6 “Originally, the proposal to create a merged agency would have included SBA, as a reflection of the determination that multimedia services, including audio and video content, would be delivered via converged platforms such as the Internet or other packet-switched networks. But SBA retained its status as a separate agency, largely because its defenders argued that it had a unique function, as a content regulator, that was not shared with any of the other agencies, which were concerned with content neutral issues of network build-out and operation. Because of prevailing social norms in Singapore, the regulation of pornography and racial “hate” content remained a politically sensitive issue, and there was insufficient support within the government to complete SBA’s merger with other communications related industries.” ITU Effective Regulation Case Study: Singapore (2001), at 11, footnote 27.
9 European Commission, Green Paper on the Convergence of the Telecommunications, Media and Information Technology Sectors, and the Implications for Regulation towards an Information Society Approach, Document COM (97) 623, at http://ec.europa.eu/archives/ISPO/convergencegp/97623.html.
10 Due to rapidly changing technologies, convergence and the new challenges of the liberalized markets, EU member states carried out a review in 1999 of legislative measures (the “99 Review”) and adopted a single, coherent new framework, consisting of six Directives (the “New Regulatory Framework”) that covers the whole range of electronic communications has been agreed and applied from July 2003 (with the exception of data protection applied from end October 2003).
11 David Currie, Presentation at the 4th ECTA Regulatory Conference, 10 December 2003, available at http://www.ofcom.org.uk/media/speeches/2003/12/currie_20031210.
12See ARESEP (Costa Rica) http://www.aresep.go.cr/cgi-bin/menu.fwx; OUR (Jamaica) http://www.our.org.jm/; Ente Regulador de los Servicios Publicos (Panama) http://www.ersp.gob.pa/default.asp. Links to U.S. State PUC’s can be found at http://www.dps.state.ny.us/stateweb.htm.
13 Institut Luxembourgeois de Régulation (ILR), Annual Report 2003, at 18.
14 Rohan Samarajiva and Anders Henten, Rationales for Convergence and Multisector Regulation, World Dialogue on Regulation for Network Economies, WDR Discussion Paper 0204, March 2002, at 13-14, available at http://www.regulateonline.org/2003/2002/dp/dp0204.htm.
15 The merger of the U.K. regulatory authority Office of Gas and Electricity Markets (Ofgem), which combined the former Office of Electricity Regulation (Offer) and the Office of Gas Regulation, resulted in significant expenditures for the United Kingdom. WS Atkins Management Consultants, External Efficiency Review of Utility Regulators: Final report, February 2001, available at http://archive.treasury.gov.uk/pdf/2001/regulators_1902.pdf.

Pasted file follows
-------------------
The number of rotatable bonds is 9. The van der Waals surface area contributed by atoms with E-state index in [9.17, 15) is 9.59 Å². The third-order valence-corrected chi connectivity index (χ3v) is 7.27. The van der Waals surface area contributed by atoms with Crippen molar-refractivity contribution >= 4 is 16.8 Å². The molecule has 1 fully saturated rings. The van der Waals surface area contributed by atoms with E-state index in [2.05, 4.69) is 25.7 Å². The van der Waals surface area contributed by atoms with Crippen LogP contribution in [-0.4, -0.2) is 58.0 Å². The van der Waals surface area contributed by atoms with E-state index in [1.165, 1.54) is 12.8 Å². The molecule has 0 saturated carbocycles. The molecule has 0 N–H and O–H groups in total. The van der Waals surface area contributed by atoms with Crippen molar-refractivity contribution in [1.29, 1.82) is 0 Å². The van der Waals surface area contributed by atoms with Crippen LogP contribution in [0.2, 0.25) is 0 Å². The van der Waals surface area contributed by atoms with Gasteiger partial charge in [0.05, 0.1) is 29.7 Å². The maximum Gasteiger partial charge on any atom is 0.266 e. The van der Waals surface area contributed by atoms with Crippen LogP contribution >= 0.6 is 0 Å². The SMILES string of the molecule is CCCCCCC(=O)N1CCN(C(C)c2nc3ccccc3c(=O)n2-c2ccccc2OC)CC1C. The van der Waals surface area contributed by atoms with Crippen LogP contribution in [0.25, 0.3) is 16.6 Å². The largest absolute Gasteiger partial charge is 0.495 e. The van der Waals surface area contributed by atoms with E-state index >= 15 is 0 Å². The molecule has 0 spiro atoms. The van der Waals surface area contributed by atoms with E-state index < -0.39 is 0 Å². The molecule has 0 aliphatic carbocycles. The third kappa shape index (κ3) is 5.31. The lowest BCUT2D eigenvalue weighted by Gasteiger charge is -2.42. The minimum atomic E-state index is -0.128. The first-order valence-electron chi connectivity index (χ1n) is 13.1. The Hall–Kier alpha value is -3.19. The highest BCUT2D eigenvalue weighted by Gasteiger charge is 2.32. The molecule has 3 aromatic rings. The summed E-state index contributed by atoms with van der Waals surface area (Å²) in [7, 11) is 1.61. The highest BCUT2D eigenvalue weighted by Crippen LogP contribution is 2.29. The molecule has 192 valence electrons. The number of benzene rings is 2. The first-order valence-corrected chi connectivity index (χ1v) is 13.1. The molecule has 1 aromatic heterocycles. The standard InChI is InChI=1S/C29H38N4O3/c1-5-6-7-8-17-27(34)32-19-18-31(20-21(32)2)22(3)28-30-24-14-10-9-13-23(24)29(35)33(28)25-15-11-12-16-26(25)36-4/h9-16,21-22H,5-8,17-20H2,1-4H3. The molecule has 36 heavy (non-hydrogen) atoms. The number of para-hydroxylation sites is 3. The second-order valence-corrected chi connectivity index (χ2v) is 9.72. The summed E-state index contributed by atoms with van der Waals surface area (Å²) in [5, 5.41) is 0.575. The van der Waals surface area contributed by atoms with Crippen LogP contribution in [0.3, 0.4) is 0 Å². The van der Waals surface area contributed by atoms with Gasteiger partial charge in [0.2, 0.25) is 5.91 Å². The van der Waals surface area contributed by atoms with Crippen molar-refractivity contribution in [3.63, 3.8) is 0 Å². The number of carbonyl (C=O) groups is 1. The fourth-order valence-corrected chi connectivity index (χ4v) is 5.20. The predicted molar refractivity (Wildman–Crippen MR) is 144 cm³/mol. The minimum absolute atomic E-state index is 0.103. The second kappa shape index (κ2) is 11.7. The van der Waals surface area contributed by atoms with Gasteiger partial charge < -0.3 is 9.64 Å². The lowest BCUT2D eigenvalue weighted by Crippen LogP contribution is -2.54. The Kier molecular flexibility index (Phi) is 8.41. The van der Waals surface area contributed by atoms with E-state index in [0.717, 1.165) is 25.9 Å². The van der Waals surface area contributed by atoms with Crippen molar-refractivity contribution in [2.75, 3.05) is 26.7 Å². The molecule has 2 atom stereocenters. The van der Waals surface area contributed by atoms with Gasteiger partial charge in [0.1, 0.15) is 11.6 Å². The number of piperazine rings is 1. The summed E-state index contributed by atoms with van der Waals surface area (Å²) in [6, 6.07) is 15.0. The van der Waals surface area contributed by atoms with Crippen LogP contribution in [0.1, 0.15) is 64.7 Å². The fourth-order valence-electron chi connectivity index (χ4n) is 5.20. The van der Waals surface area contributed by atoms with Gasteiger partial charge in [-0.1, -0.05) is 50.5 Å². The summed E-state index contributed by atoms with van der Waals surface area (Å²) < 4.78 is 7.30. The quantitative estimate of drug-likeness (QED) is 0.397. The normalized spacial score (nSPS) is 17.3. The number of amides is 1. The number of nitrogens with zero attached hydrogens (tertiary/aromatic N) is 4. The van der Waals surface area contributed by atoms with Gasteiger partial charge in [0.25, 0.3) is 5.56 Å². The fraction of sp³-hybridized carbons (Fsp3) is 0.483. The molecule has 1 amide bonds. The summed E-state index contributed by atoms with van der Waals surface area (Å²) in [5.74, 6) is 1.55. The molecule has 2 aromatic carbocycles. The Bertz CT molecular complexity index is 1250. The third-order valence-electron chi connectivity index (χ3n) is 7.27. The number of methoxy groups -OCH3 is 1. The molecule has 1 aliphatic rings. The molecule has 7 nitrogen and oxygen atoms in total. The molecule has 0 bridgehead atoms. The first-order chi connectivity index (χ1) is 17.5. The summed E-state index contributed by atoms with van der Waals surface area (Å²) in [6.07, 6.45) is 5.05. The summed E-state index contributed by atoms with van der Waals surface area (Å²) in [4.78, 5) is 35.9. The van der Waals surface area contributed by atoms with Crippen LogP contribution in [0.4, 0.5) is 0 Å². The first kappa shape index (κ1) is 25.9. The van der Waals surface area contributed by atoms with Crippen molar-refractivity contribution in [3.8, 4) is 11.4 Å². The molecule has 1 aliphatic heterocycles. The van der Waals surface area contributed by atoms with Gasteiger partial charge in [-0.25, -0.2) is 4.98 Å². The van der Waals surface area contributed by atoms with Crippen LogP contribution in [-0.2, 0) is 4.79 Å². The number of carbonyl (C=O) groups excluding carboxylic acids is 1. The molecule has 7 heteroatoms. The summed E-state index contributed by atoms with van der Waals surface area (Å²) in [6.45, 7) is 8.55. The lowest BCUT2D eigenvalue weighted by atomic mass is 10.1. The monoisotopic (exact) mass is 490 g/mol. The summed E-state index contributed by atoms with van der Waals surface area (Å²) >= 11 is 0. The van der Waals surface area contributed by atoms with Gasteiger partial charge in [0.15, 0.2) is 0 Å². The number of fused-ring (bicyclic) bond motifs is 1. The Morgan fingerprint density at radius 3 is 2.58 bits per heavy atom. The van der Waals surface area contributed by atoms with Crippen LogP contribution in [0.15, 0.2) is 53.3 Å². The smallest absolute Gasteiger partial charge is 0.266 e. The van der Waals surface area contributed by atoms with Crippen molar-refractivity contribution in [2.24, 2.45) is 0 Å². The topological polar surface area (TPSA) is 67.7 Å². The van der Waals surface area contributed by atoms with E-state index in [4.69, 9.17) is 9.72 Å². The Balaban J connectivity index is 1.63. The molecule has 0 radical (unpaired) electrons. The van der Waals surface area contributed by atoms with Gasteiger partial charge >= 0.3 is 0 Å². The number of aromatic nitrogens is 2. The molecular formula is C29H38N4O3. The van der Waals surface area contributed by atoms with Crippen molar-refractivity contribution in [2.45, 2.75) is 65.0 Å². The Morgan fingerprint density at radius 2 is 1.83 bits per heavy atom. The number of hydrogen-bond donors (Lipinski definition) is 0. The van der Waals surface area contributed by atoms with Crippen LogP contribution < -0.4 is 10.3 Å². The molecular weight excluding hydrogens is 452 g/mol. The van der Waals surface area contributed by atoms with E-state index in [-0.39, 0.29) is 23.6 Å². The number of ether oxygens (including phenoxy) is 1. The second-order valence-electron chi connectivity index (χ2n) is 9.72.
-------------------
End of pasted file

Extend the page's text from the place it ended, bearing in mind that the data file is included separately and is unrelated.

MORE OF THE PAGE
16 Tim Schwartz and David Satola, Telecommunications legislation in transitional and developing economies, World Bank Technical Paper No. 489, The World Bank Group, 2000, at http://www-wds.worldbank.org/external/default/WDSContentServer/WDSP/IB/2000/11/17/000094946_00110406110171/Rendered/PDF/multi_page.pdf.
18 Michel Kerf and Damien Geradin, Controlling Market Power in Telecommunications: Anti-Trust vs. Sector-Specific Regulation: An Assessment of the United States, New Zealand and Australian Experiences, Berkeley Technology Law Journal, Issue 14:3 (Fall 1999).
19 The system worked as follows: The Minister of Commerce advised the Government on establishing telecommunications regulation, and the competition authority, the Commerce Commission, was responsible for the supervision of the telecommunications market based on the Commerce Act. The courts played a greater role in the supervision of telecommunications regulation than in other countries that have sector specific regulations.
20 New Zealand, Ministerial Inquiry into Telecommunications: Final Report, 27 September 2000, available at http://www.teleinquiry.govt.nz/reports/final/final.pdf. In particular, New Zealand experienced major problems under the old “light-handed” regulatory regime with the length, cost and clarity of relying on courts to resolve access disputes, which hindered competition in the sector. Id. Section 3.7.1.
21 Hon. Paul Swain, Minister of Communications, Government announces ‘world-leading’ telecommunications reform, Media Release, 20 December 2000, available at http://www.med.govt.nz/pbt/telecom/response/index.html.
22 Damien Geradin, Controlling Market Power in Telecommunications: Anti-Trust vs. Sector-Specific Regulation, Mediterranean Telecommunications Forum on Regulatory Policies and Investment, 18-19 September, 2003.